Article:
Cmdlets vs Functions

A discussion came up recently in an internal mailing list about the difference between Cmdlets and Functions. What was most interesting was how many hard and fast distinctions and rules came out of the discussion, even though those distinctions don’t really exist.

The key point is that there really isn’t a hard and fast philosophical distinction between cmdlets and functions.

Most differences largely exist because of setup, installation, and supported features. In general, cmdlets (and snapins) are the best way to distribute features, while functions are the easiest way to implement them.

  • It is currently much easier for ISVs and developers to package and deploy cmdlets than it is to package libraries of functions or scripts.
  • It is currently easier to write and package help for cmdlets.
  • Cmdlets are written in a compiled .NET language, while functions (and scripts) are written in the PowerShell language. On the plus side, this makes certain developer tasks (such as P/Invoke calls, working with generics) much easier in a cmdlet. On the minus side, this makes you pay the ‘compilation’ tax — making it slower to implement and evaluate new functionality.
  • In V1,  Cmdlets provide the author a great deal of support for parameter validation, and tentative processing (-WhatIf, -Confirm.) This is an implementation artifact, though, and could go away in the future.
  • [Various technical points] Functions support scoping, different naming guidelines, management through the function drive, etc. See your favourite scripting reference for these details.

So, really, the differences are really a function of water finding its level -- people tend to one or the other based on what we've currently made easiest. Aside from the implementation language, all of these factors are transient, though, and could change at any time.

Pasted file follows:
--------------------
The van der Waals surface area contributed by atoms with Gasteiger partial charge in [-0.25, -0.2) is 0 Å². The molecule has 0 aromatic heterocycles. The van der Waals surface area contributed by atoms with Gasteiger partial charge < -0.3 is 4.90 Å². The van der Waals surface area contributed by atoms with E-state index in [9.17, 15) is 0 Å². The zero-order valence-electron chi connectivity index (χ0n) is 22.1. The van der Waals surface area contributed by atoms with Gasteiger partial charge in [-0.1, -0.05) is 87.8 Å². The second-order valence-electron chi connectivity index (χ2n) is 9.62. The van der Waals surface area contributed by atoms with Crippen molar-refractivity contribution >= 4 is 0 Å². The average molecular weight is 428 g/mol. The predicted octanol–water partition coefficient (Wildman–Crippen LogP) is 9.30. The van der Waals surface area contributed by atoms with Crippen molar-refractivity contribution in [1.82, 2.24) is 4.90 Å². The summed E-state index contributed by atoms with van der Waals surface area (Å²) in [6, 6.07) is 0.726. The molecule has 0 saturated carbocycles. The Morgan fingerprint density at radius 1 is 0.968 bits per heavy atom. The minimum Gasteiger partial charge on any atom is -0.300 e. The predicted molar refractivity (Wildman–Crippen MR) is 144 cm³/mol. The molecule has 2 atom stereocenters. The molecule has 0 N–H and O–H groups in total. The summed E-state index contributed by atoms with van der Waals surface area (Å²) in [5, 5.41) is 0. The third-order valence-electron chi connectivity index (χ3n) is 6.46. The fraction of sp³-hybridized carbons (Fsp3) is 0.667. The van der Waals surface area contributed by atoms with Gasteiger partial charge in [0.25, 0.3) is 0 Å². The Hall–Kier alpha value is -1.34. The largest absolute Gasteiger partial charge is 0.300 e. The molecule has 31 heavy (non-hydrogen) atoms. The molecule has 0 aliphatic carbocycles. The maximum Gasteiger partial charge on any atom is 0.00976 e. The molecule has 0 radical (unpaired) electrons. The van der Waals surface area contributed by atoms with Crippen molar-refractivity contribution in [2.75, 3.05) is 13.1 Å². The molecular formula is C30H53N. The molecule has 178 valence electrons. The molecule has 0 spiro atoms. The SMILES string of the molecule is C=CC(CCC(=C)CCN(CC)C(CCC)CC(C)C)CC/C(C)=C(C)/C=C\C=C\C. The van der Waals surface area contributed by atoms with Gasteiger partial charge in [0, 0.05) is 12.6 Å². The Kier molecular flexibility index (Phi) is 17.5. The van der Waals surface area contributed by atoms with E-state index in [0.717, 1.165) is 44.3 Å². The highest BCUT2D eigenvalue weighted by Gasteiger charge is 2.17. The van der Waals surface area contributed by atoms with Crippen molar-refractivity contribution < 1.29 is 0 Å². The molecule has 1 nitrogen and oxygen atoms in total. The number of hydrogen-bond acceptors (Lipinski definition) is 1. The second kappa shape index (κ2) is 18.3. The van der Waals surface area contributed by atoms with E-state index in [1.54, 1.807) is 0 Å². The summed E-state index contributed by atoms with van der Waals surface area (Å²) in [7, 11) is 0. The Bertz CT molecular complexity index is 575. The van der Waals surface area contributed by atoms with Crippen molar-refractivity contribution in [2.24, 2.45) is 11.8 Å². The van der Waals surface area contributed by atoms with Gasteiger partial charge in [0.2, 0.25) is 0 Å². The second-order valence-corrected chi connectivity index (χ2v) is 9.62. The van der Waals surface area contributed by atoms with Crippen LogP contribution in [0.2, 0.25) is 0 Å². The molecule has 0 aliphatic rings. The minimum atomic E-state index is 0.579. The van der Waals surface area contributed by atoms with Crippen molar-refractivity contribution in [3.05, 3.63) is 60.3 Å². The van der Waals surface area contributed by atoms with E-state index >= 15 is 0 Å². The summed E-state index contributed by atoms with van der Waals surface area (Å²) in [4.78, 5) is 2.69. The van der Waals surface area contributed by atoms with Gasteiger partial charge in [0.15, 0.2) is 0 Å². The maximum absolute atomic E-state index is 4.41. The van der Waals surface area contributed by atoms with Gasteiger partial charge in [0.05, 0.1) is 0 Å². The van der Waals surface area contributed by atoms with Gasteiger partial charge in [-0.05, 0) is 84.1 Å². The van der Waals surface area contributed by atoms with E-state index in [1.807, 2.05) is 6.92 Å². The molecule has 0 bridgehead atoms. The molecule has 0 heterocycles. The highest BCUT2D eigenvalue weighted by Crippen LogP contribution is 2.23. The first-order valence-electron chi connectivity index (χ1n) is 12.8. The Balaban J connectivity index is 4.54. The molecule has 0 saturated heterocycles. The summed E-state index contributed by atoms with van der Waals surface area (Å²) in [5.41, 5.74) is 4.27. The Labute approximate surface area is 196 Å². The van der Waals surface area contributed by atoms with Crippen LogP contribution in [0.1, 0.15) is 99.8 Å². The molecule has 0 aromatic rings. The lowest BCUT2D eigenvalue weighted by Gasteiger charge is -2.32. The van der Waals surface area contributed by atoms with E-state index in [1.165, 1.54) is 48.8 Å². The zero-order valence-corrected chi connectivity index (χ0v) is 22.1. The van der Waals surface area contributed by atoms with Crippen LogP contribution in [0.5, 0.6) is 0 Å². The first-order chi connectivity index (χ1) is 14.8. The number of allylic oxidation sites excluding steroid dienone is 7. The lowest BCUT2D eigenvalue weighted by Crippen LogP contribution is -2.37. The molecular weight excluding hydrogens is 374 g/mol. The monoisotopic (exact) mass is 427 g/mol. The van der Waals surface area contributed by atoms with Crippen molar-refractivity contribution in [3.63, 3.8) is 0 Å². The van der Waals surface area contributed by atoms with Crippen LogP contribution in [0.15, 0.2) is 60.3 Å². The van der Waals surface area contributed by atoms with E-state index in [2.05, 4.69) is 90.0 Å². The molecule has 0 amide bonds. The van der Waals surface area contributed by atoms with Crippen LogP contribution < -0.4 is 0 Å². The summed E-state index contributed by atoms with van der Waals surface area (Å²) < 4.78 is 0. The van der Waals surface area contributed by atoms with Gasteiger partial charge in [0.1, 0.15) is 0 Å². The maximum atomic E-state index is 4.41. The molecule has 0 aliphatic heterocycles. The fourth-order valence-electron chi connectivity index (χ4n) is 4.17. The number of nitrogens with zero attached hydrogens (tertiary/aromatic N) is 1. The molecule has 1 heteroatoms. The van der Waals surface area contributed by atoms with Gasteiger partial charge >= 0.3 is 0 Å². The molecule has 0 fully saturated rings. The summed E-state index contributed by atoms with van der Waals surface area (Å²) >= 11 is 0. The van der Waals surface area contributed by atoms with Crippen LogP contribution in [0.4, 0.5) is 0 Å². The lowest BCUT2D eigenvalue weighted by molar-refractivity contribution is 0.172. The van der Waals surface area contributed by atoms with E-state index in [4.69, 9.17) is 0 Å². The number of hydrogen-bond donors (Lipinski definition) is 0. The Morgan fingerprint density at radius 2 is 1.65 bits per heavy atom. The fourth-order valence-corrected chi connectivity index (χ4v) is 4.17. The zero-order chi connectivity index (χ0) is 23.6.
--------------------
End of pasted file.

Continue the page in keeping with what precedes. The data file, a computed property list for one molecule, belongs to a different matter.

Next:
2 Responses to “Cmdlets vs Functions”

  1. Jim Vierra writes:

    I fell into the same quagmire but was extracted by the realization that functions can be built to easily handle teh "begin", "process" and "end" states of a pipeline. This made it clear that a function can and is intended to be used to build CmdLets.

    A filter is a special case of a function.

    Functions used as CmdLets should be named using "verb/noun" naing standards and functions and filters not designed as CmdLets should probably not use verb/noun.

    Functions are a good way to begin the design of a compiled CmdLet as it is quicker to test different ideas and approaches in some cases.

    You blog continues to be very useful and enlightening.

  2. agostinox writes:

    Since this distinction might trigger an abstract discussion that doesn’t really gives real information, let me provide a real use case in which the two terms are used with a different meaning.

    PS C:\Users\agox> get-command mkdir
    CommandType Name
    ———– —-
    Function mkdir
    PS C:\Users\agox> get-command new-item
    CommandType Name
    ———– —-
    Cmdlet New-Item

    Powershell uses the two terms with a special meaning.
    I think it’s the “compiled” feature to make the difference, but I’m not sure.

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